His response surprised me.
was a secret spot for sure yet by no means was it considered hostile. I tried to
bring back the jovial air we had before with a laugh. “I was a street kid
before I found work in Idaho. It’s not like the place is haunted.”
Trashcan did not find me
Not at all. “You don’t want to go there.” He put away his pipe, stuffing the
smokes I gave him into his beanie. “Not anymore.”
“No disrespect, but
is a long ways to drive, any reason why?”
He ignored the question,
up and grabbed his bag. “Town’s a great place to be. You got money. Get a
hotel. Hit the bars. Get yourself a girl and stay here.
But stay out of the Forest,
especially there. He don’t want no one there at all.”
I was about to ask who but
turned his back and left, wandering into the crowd alone. A face like someone
walked across his grave.
Despite his misgivings,
not about to be sent home by a stranger. Probably wanted the spot for himself
for all I knew. I might not be the traveling type anymore, but provided I
respected the place I had as much right to be there as any. The rest of the day
I walked around and hit the bars until finally I did get a cheap motel. It was
a long drive and I needed the rest before the hike.
The next morning was coffee
muffins. Soon after I hit the Safeway and got some food for my pack. Cliff
bars, jerky, Gatorade and the like. Walking through the aisles sent me back. It
was just a few years ago a kid with blonde dreads was filling a drug rug hoodie
with whatever he could steal. I didn’t miss my hair rotting in the rain, yet I
certainly missed the freedom.
It was by noon I began the
Behind the College there were hiking trails mixed with the campus grounds.
Vacationers would wander the woods taking in the sights, yet the further you
went in the less company you’d find. After a mile the forest even ate the trail.
The Arcata Redwoods is one
the few rainforests in America. A world primordial with ferns and leaves
glowing crimson in the sun. Husks of giant trees you could climb like an ant
over branches. Birds calling and everywhere teeming with life. It had a way of
making you feel so small with troubles far away.
Living in these woods before
knew the way well enough. Any time I got lost I’d find a landmark and regain my
footing. A rope bridge over a ravine. A dead hollowed-out tree with a seat
carved in the bark. Even there, man had left their mark, if you only knew where
Sitting in a patch of moss
caught my breath. I grabbed some food, chewing thoughtfully, considering my
progress. If I remembered right, it was only a couple more miles. My boots were
muddy and my back was sore. The office life had taken its toll, and I was by no
means used to all this hiking. Still, I kept in high spirits, realizing in the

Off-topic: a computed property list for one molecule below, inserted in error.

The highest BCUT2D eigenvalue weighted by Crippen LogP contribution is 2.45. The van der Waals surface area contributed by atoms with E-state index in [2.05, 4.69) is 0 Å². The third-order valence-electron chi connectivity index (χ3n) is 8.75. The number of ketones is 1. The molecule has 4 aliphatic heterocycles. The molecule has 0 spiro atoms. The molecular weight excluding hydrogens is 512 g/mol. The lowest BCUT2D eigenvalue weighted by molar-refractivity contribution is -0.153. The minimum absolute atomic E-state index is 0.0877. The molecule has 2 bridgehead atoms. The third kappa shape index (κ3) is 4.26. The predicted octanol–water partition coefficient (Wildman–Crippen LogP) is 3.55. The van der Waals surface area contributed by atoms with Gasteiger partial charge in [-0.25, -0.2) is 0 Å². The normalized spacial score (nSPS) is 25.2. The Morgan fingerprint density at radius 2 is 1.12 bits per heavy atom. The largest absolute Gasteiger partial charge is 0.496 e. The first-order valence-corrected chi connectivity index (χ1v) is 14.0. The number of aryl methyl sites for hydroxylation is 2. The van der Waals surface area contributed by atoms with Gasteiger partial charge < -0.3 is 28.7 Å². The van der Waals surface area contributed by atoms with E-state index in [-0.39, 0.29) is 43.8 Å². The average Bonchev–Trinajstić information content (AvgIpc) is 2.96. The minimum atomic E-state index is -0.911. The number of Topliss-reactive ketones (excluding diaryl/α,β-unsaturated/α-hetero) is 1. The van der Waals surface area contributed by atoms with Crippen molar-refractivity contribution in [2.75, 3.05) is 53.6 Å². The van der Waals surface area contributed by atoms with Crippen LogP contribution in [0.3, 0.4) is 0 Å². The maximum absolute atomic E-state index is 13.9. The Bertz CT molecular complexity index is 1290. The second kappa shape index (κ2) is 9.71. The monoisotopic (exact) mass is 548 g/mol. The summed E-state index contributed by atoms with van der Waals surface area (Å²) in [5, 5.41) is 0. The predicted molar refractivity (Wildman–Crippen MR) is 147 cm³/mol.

midst of fog and trees I was actually happy.
It was then I looked around
something caught my eye. One of the trees I thought had carvings in it. On
further inspection I learned that I was right. A series of hieroglyphs carved
into the bark of a lone redwood. Defacing one of these ancient trees while
alive is considered an act akin to sacrilege. However, this graffiti was
different. No Heart with a lover’s name, obscenity or “was here.” Instead, it
was a series of hieroglyphs. Three diagonal lines slashed in a quick succession.
It was followed by a circle. Finally, there was another circle with two arrows
carved pointing back where I came. If memory served the message was clear. This
is not a safe place. There is nothing to be gained. Hit the road.
I would have turned around
then and there if not for my memories before. As I said, I was not a stranger
to these woods. Once there was a gang of us. Lost boys high and drunk, swinging
from the trees like we were born for it. Now it was only me. What friends left
who didn’t overdose or die in violence were screwing each other over for another
hit of meth. Even still. I would not be turned away. For years I wandered and
earned the right to be here.
I would be lying if I said
was no fear in my heart. The smallest voice that said to listen. I stuffed it
down, of course. Far too stubborn to pay it any mind. I strapped my bag to my
back and soldiered on.
It was only another hour.
found the ravine cutting through and broke from the tiny path I’d tracked. The
water shimmered in the setting sun but anyone from around here would tell you
it wasn’t safe to drink. It was something about the flora. Its roots bled deep
in the water and while it tasted sweet, they said it drove you mad. Still the
little dribble marked the way just as it did before. The author of that message